The researchers selected three lawyer-relevant job resources for their study: job control [ability to influence one’s role and make decisions in that role], pay [extrinsic reward], and praise [intrinsic reward]. These have been found to buffer stress and relate to decreased depression in lawyers, and the investigators hypothesized that in high amounts, these resources would negatively relate to depression and anxiety.
Overcommitment – An Individual Difference Vulnerability Factor
Overcommitment, “a distinct personal pattern of coping with job demands”, reflects “excessive work-related commitment and striving, in combination with a strong need to be approved and esteemed.” It closely resembles workaholism, a concept often associated with lawyers. A strong inner drive to work motivates this behavior. The overcommitted lack ability to withdraw from work. Such constant involvement with work exhausts a person in the long term.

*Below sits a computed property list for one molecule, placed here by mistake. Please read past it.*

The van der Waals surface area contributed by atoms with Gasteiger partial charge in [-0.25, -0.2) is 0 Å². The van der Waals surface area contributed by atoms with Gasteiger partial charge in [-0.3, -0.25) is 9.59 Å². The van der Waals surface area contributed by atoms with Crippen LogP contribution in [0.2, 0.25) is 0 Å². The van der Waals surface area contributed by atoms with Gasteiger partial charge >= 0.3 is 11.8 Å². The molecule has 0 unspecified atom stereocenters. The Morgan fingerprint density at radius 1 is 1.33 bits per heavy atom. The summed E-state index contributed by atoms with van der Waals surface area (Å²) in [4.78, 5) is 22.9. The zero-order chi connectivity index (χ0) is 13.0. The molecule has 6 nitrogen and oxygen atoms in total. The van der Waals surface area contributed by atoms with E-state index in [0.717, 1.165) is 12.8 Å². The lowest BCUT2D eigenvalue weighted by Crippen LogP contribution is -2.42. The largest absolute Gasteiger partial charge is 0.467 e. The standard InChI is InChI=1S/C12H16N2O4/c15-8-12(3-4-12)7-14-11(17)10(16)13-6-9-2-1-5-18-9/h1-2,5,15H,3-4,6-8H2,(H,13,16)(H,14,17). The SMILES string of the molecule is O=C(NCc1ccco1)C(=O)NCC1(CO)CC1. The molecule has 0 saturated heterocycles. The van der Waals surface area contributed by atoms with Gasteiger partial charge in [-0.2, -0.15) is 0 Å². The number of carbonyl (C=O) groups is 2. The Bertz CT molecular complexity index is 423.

The authors noted that a recent review of studies found that overcommitted employees have range of about 2 to 5 times greater likelihood of suffering psychosomatic symptoms, including depression, compared to the less committed workers. They also noted that prior to this study, “Despite is potential relevance to lawyers, it appears that overcommitment (or workaholism) has not been examined with respect to lawyers.” The study featured in this post examined the hypothesis that high overcommitment with positively relate to depression and anxiety.